He also says he’s calmer than he was earlier in the season, when Romar realized the freshman had a hard time moving past his mistakes. Little things ate at him. He’d hang his head and let one error turn into several.

That’s when Chriss began seeing a sports psychologist to help him better control his emotions.

“It’s just something that hadn’t been checked over the years,” Romar said. “Something that maybe he didn’t see the need — like, ‘OK, yeah, I may get distracted here or there, but I’m OK.’ And I think here, once he started playing, he saw he maybe needed to pay a little more attention to it. So he did, and he went out and did something about it and got some help. He’s been a lot better.”

Now, Romar said, “He may react to a certain situation, to an adverse situation, but then he comes right back quicker, whereas before, maybe it would take a longer time to get back dialed in.”

Romar said that attitude can help the talented freshman move past the frustration over his foul trouble.

And if he can move past the foul trouble itself, the Huskies will be that much better.

Christian Caple: 253-597-8437, @ChristianCaple

Huskies gameday

Utah (14-5, 3-3 Pac-12) at Washington (13-5, 5-1)

5:30 p.m., Hec Edmundson Pavilion, Seattle

TV: ESPNU. Radio: 1000-AM, 97.7 FM.

All-time series: Tied, 9-9.

Projected starters

Statistics for 2015-16:

UTAH

11 Brandon Taylor, G (5-10, sr.): 9.3 ppg, 3.4 apg

15 Lorenzo Bonam, G (6-4, jr.): 10.3 ppg, 3.2 rpg, 3.1 apg

21 Jordan Loveridge, F (6-6, sr.): 11.9 ppg, 3.7 rpg

35 Kyle Kuzma, F (6-9, so.): 11.0 ppg, 5.8 rpg

42 Jakob Poeltl, F (7-0, so.): 16.2 ppg, 8.9 rpg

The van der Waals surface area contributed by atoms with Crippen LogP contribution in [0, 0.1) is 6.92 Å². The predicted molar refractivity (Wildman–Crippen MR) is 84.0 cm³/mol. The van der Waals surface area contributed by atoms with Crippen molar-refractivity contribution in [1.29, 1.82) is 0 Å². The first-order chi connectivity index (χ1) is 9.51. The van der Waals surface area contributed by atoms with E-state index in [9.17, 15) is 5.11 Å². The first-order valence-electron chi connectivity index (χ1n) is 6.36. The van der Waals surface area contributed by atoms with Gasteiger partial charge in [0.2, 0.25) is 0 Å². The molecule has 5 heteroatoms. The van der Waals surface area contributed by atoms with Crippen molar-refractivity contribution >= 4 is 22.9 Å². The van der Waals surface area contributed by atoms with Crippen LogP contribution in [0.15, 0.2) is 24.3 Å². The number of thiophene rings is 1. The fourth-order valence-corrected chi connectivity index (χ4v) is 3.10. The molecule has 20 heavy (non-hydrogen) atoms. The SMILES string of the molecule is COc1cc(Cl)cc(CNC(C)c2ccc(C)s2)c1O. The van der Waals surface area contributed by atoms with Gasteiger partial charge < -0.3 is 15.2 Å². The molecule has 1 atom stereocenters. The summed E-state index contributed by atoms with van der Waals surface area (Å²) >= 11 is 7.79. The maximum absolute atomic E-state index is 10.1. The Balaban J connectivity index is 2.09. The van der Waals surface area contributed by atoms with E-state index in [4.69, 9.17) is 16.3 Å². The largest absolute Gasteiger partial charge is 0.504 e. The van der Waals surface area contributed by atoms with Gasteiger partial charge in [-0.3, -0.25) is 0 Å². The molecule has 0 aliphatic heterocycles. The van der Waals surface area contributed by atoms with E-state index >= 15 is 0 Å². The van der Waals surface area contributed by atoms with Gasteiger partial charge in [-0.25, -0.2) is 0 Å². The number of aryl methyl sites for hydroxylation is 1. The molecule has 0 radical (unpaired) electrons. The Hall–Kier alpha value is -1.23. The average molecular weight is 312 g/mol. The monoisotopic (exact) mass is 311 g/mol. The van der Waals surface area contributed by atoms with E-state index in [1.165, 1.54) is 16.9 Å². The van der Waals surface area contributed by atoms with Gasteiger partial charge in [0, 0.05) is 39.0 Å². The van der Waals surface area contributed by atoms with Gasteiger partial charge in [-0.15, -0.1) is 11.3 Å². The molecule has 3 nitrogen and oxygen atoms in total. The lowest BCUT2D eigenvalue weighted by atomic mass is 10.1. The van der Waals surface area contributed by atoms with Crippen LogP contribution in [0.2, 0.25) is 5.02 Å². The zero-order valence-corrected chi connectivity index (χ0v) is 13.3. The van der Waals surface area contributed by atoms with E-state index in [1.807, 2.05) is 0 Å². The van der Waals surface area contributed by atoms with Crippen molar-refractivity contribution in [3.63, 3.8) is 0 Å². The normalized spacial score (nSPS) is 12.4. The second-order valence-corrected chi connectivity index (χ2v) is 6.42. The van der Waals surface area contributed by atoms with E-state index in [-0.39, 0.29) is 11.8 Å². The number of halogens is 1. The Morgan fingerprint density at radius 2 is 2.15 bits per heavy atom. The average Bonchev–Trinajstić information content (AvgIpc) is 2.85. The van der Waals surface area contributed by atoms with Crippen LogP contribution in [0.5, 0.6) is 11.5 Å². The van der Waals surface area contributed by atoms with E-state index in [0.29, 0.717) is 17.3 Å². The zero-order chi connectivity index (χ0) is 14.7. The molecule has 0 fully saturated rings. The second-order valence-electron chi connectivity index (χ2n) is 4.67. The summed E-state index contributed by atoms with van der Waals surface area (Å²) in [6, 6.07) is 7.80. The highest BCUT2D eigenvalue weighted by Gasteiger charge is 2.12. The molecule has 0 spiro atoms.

WASHINGTON

12 Andrew Andrews, G (6-2, sr.): 22.0 ppg, 6.3 rpg, 4.9 apg

5 Dejounte Murray, G (6-4.5, fr.): 15.1, 6.0 rpg, 4.7 apg

4 Matisse Thybulle, G (6-5, fr.): 5.8 ppg, 3.8 rpg

15 Noah Dickerson, F (6-8, fr.): 8.0 ppg, 5.9 rpg

0 Marquese Chriss, F (6-9, fr.): 11.3 ppg, 5.1 rpg

Scouting report: Despite losing do-everything guard Delon Wright to graduation, the Utes were picked by media to finish third this season in the Pac-12 preseason media poll. They mostly played well during nonconference play — a 90-66 loss to Miami notwithstanding — and defeated Duke at Madison Square Garden in December. But Utah lost three of its first four league games — at California, at Stanford and home against Oregon — before beating Oregon State and Washington State to pull even at 3-3. … Poeltl is Utah’s best player and a potential top-10 NBA draft pick. He might be the most difficult post player to defend in the Pac-12, and he shoots 64.2 percent from the field. … Bonam is Utah’s only regular contributor who didn’t play last season. He doesn’t shoot many 3-pointers but does shoot a high percentage on those shots (48.3 percent), and shoots 51.4 percent from the field and 81.3 percent at the free-throw line. He’s also a tough cover. … Taylor is struggling from 3-point range this season (29.0 percent) after shooting 43.9 percent last year. He’s fifth on the team in scoring and leads the team in assists. … Utah’s 48.5 percent field-goal mark ranks third in the Pac-12, and the Utes rank fifth in defensive field-goal percentage at 41.1 percent — though they allow opponents to shoot 39.8 percent from 3-point range, the worst such figure in the Pac-12. Their 72.1 percent mark at the free-throw line ranks second in the league. … UW coach Lorenzo Romar said there is “a good chance” that freshman forward Devenir Duruisseau will be available after missing the Huskies’ past three games due to a concussion.